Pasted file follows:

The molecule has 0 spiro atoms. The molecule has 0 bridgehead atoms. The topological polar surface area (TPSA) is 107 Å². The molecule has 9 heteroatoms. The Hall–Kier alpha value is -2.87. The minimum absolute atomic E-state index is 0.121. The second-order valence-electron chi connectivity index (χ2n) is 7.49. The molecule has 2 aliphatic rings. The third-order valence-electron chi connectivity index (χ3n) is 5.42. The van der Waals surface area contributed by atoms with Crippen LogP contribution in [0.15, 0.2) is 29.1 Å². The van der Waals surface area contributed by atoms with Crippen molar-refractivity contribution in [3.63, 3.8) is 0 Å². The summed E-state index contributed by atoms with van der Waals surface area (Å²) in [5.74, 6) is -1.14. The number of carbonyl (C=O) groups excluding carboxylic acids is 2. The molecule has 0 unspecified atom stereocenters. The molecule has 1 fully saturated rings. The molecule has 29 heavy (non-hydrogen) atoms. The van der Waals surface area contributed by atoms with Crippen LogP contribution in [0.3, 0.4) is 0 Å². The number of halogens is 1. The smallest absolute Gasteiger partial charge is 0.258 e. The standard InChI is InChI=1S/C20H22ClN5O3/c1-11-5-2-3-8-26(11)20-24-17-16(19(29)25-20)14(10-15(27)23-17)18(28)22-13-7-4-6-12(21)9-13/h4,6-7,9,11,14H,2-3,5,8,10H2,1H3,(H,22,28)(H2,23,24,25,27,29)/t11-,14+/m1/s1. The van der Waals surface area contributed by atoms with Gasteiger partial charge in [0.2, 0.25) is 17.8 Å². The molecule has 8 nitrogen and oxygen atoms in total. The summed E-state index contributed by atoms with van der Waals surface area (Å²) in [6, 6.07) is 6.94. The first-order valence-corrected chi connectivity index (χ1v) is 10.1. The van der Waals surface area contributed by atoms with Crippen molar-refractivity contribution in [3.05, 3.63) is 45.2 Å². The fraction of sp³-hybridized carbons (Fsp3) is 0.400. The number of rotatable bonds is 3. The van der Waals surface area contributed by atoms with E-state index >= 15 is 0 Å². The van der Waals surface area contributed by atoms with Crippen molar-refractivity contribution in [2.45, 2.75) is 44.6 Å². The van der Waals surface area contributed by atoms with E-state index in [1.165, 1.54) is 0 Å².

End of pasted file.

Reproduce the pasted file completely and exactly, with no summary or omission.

The molecule has 0 spiro atoms. The molecule has 0 bridgehead atoms. The topological polar surface area (TPSA) is 107 Å². The molecule has 9 heteroatoms. The Hall–Kier alpha value is -2.87. The minimum absolute atomic E-state index is 0.121. The second-order valence-electron chi connectivity index (χ2n) is 7.49. The molecule has 2 aliphatic rings. The third-order valence-electron chi connectivity index (χ3n) is 5.42. The van der Waals surface area contributed by atoms with Crippen LogP contribution in [0.15, 0.2) is 29.1 Å². The van der Waals surface area contributed by atoms with Crippen molar-refractivity contribution in [3.63, 3.8) is 0 Å². The summed E-state index contributed by atoms with van der Waals surface area (Å²) in [5.74, 6) is -1.14. The number of carbonyl (C=O) groups excluding carboxylic acids is 2. The molecule has 0 unspecified atom stereocenters. The molecule has 1 fully saturated rings. The molecule has 29 heavy (non-hydrogen) atoms. The van der Waals surface area contributed by atoms with Crippen LogP contribution in [0.3, 0.4) is 0 Å². The number of halogens is 1. The smallest absolute Gasteiger partial charge is 0.258 e. The standard InChI is InChI=1S/C20H22ClN5O3/c1-11-5-2-3-8-26(11)20-24-17-16(19(29)25-20)14(10-15(27)23-17)18(28)22-13-7-4-6-12(21)9-13/h4,6-7,9,11,14H,2-3,5,8,10H2,1H3,(H,22,28)(H2,23,24,25,27,29)/t11-,14+/m1/s1. The van der Waals surface area contributed by atoms with Gasteiger partial charge in [0.2, 0.25) is 17.8 Å². The molecule has 8 nitrogen and oxygen atoms in total. The summed E-state index contributed by atoms with van der Waals surface area (Å²) in [6, 6.07) is 6.94. The first-order valence-corrected chi connectivity index (χ1v) is 10.1. The van der Waals surface area contributed by atoms with Crippen molar-refractivity contribution in [3.05, 3.63) is 45.2 Å². The fraction of sp³-hybridized carbons (Fsp3) is 0.400. The number of rotatable bonds is 3. The van der Waals surface area contributed by atoms with E-state index >= 15 is 0 Å². The van der Waals surface area contributed by atoms with Crippen molar-refractivity contribution in [2.45, 2.75) is 44.6 Å². The van der Waals surface area contributed by atoms with E-state index in [1.165, 1.54) is 0 Å².